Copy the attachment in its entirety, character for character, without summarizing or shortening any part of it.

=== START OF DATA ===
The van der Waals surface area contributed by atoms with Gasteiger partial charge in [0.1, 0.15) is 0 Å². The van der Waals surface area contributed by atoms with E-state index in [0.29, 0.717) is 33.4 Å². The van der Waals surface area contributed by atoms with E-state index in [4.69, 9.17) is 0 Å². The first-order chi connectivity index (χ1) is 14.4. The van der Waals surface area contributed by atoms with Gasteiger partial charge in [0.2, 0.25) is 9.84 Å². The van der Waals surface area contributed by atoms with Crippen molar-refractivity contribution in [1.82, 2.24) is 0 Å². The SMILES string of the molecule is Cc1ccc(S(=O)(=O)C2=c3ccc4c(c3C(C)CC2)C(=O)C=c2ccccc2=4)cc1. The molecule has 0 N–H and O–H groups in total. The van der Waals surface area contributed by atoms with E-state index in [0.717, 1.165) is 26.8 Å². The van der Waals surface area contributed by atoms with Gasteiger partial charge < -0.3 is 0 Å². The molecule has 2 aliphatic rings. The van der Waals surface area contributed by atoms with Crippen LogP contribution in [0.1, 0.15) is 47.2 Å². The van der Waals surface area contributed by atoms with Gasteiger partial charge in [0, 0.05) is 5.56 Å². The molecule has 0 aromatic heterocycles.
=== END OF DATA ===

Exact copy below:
The van der Waals surface area contributed by atoms with Gasteiger partial charge in [0.1, 0.15) is 0 Å². The van der Waals surface area contributed by atoms with E-state index in [0.29, 0.717) is 33.4 Å². The van der Waals surface area contributed by atoms with E-state index in [4.69, 9.17) is 0 Å². The first-order chi connectivity index (χ1) is 14.4. The van der Waals surface area contributed by atoms with Gasteiger partial charge in [0.2, 0.25) is 9.84 Å². The van der Waals surface area contributed by atoms with Crippen molar-refractivity contribution in [1.82, 2.24) is 0 Å². The SMILES string of the molecule is Cc1ccc(S(=O)(=O)C2=c3ccc4c(c3C(C)CC2)C(=O)C=c2ccccc2=4)cc1. The molecule has 0 N–H and O–H groups in total. The van der Waals surface area contributed by atoms with E-state index in [0.717, 1.165) is 26.8 Å². The van der Waals surface area contributed by atoms with Gasteiger partial charge < -0.3 is 0 Å². The molecule has 2 aliphatic rings. The van der Waals surface area contributed by atoms with Crippen LogP contribution in [0.1, 0.15) is 47.2 Å². The van der Waals surface area contributed by atoms with Gasteiger partial charge in [0, 0.05) is 5.56 Å². The molecule has 0 aromatic heterocycles.